Hello! It’s been over a month since my last supply review. As things tend to, something’s popped up for review. Today’s post is on Anthesis Arts handcrafted watercolors out of Gainesville, Florida, USA. Feast your eyes on these! Seriously.
If you’ve been following my reviews, you’re used to me telling a little info about the people and/or company, as well as the product presentation and info, and sometimes little odds-n-ends here and there. It’s the people with their unique experiences and artistic vision that make a product special. This is not a short post, and there are lots of photos. So here we go!
Angelique Bochnak, the creative force of Anthesis Arts, is a Renaissance woman! After being inspired by the texture and depth that comes from painting with beautiful Greenleaf & Blueberry handmade paints, she decided to start mulling her own. Anthesis Arts launched their line of handcrafted watercolors on March 5th 2017. The shop also carries hand carved brushes, and will carry hand turned calligraphy pens and, hand bound art journals. As a girl, Angelique’s grandfather taught her how to carve and turn wood, and she continued on with that skill into adulthood. A little more about Angelique:
“I am an environmental scientist and chemist (partly why I love making paint, it’s like running a lab at home). I grew up in the hills of southern Ohio, running the woods and splashing in the creeks. My love of the outdoors led me down my career path as an environmental scientist. I spend a lot of time outside for both work and recreation. I love plein air painting, especially landscapes and flowers. I never leave home without a camera, I never know where inspiration will come from. The best part about living in Florida now is the range of tropical flowers I can grow. I am an orchid collector as well. My love of orchids is how I came up with the name Anthesis. Some flowering plants can be so ugly without their blooms, but once that blooming period begins (anthesis), their true beauty emerges. My goal as an artist is to take something simple and ordinary and turn it into a beautiful work of art. I view my paints as a work of art.”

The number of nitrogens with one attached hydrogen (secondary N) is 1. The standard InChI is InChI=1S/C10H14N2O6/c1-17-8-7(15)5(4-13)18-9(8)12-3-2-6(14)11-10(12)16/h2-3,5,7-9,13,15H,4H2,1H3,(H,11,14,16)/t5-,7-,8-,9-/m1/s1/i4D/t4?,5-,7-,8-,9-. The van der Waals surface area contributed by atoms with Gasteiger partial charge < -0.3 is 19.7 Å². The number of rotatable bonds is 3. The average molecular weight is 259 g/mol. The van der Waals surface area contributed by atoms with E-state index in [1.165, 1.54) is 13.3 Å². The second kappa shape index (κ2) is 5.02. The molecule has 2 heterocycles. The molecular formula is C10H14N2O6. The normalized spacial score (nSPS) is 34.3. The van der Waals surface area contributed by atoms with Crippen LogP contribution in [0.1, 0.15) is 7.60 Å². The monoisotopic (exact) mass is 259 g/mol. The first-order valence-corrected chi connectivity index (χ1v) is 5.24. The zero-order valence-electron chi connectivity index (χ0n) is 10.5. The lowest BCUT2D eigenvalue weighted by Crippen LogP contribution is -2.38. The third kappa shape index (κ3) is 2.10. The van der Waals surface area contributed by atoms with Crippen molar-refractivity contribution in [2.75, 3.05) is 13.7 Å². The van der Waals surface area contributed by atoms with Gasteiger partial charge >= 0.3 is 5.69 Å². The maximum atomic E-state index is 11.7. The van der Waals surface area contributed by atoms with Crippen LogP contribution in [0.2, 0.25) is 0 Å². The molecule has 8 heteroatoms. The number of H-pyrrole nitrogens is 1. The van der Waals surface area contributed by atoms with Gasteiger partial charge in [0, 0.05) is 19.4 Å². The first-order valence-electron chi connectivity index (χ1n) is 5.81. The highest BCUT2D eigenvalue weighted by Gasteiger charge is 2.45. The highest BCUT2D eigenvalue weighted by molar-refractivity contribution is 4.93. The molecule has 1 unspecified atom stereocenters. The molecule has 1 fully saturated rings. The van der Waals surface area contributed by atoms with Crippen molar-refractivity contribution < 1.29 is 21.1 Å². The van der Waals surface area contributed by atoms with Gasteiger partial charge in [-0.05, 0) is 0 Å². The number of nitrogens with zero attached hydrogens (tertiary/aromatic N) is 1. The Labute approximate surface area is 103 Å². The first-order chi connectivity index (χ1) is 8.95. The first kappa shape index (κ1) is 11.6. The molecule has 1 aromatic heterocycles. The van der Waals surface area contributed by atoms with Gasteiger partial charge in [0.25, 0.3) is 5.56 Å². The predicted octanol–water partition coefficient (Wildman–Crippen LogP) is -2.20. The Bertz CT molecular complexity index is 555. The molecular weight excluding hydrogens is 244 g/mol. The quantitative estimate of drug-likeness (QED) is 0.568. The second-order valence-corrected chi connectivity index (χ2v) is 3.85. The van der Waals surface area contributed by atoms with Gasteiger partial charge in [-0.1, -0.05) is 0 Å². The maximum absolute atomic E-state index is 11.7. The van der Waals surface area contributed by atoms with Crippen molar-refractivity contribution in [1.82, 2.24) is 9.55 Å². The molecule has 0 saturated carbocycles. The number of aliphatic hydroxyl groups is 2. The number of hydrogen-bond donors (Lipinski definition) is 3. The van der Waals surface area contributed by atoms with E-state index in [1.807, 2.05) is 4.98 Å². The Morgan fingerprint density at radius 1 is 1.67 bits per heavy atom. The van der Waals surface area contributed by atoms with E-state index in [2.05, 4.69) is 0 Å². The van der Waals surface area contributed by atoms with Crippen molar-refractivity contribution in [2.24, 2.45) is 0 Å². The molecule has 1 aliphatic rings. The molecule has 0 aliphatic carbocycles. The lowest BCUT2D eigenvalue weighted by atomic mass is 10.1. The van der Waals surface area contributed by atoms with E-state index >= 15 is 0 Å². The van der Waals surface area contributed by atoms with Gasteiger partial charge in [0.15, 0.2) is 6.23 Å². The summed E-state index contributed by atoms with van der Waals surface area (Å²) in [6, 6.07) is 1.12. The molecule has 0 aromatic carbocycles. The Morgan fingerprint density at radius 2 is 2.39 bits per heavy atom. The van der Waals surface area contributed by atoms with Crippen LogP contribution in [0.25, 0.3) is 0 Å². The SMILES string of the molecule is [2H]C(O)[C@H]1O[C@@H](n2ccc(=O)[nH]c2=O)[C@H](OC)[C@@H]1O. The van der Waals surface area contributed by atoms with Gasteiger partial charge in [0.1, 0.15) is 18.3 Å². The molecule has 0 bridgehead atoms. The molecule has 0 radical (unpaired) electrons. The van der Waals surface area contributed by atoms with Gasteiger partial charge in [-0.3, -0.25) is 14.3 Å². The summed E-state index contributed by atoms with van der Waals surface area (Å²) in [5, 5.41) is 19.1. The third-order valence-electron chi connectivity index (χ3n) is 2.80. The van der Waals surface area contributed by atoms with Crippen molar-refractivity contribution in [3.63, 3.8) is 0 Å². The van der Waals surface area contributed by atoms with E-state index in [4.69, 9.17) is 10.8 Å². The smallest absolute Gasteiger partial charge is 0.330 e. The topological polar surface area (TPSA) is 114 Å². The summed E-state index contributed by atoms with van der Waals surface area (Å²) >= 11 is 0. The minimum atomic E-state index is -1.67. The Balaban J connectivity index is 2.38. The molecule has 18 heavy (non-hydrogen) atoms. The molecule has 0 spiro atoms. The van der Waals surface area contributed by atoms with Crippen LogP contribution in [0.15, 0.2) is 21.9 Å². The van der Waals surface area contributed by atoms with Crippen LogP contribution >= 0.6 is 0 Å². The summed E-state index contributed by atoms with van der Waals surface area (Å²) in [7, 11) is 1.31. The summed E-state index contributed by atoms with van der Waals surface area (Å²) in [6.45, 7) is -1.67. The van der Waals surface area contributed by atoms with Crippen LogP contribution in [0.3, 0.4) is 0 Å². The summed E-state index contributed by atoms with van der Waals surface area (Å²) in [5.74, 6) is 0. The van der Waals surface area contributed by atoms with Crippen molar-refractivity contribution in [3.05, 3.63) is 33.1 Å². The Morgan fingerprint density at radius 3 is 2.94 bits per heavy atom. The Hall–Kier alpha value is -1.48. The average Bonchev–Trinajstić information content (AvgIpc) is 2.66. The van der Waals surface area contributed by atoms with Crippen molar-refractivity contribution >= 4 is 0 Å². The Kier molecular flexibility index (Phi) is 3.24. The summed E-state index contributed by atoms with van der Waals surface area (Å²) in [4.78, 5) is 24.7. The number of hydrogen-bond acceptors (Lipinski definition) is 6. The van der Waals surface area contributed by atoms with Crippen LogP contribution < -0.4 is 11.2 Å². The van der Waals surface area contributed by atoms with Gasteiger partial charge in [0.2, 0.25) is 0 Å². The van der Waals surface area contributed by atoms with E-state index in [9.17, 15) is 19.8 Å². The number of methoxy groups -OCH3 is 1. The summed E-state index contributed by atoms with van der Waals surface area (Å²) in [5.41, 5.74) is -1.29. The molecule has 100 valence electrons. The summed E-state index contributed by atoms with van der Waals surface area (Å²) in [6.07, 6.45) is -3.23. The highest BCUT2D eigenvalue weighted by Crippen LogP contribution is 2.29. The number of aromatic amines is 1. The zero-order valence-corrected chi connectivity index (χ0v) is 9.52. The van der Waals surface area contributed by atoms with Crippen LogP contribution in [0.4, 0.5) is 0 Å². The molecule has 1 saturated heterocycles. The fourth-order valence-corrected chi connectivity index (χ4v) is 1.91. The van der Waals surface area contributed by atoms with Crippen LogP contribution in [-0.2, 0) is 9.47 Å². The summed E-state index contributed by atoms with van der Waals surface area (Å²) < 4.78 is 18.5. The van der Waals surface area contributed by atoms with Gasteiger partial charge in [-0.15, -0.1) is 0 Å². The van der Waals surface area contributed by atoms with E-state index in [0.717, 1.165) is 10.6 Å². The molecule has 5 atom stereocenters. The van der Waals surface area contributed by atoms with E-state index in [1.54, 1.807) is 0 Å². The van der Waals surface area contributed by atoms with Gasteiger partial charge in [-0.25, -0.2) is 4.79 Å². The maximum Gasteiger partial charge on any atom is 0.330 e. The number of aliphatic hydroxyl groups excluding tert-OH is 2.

First, I have a few unboxing photos to share. They shipped quickly and came in a nice little box.
I came across pre-shop opening posts for these on Intstagram- @anthesisarts. The presentation, product photos and swatches are all beautifully done and that is what initially attracted me to them. I offered to review, and Angelique generously sent some for me to try. As far as I know, to date, this is an exclusive review, so a sneak peek of sorts. Generally, handcrafted watercolors go quick once people find out about them. If you are interested in these, I recommend getting them sooner rather than later. Just like a few other handmade watercolors out there – I predict these will be something one has to stay vigilant for an update to obtain.
Not only did these arrive with a hand painted swatch card of all three sets available, each set comes with a hand painted removable swatch card in the lid. I really liked this and it saved me from having to cut paper to size. The package also included a information card about the paints. A little piece of natural sea sponge came in each tin as well as desiccant packet to keep moisture to a minimum. Remember these ship from Florida, it’s humid there. I thought it was smart and caring to add these little packets. I left all images full size so that you can get a good look. They can also be clicked on to enlarge.
The wrapped paints look like little candies. Pans come individually wrapped with the color name printed, and hand painted on the wrapper band. The name is written on the bottom of the pans and there is a little magnet attached to secure them to the tins.
The three different watercolor palette sets that they carry are Coastal, Meadow, and Forest. Each palette comes with eight unique paint colors, so no cross over between palettes. I will be reviewing the first two listed. If you haven’t seen or experienced handmade watercolors that use earth pigments and minerals, I’ve found that they always lend depth and texture to painting. All of the the “Petal Cap” pans were nicely filled, with a little muffin top action going on.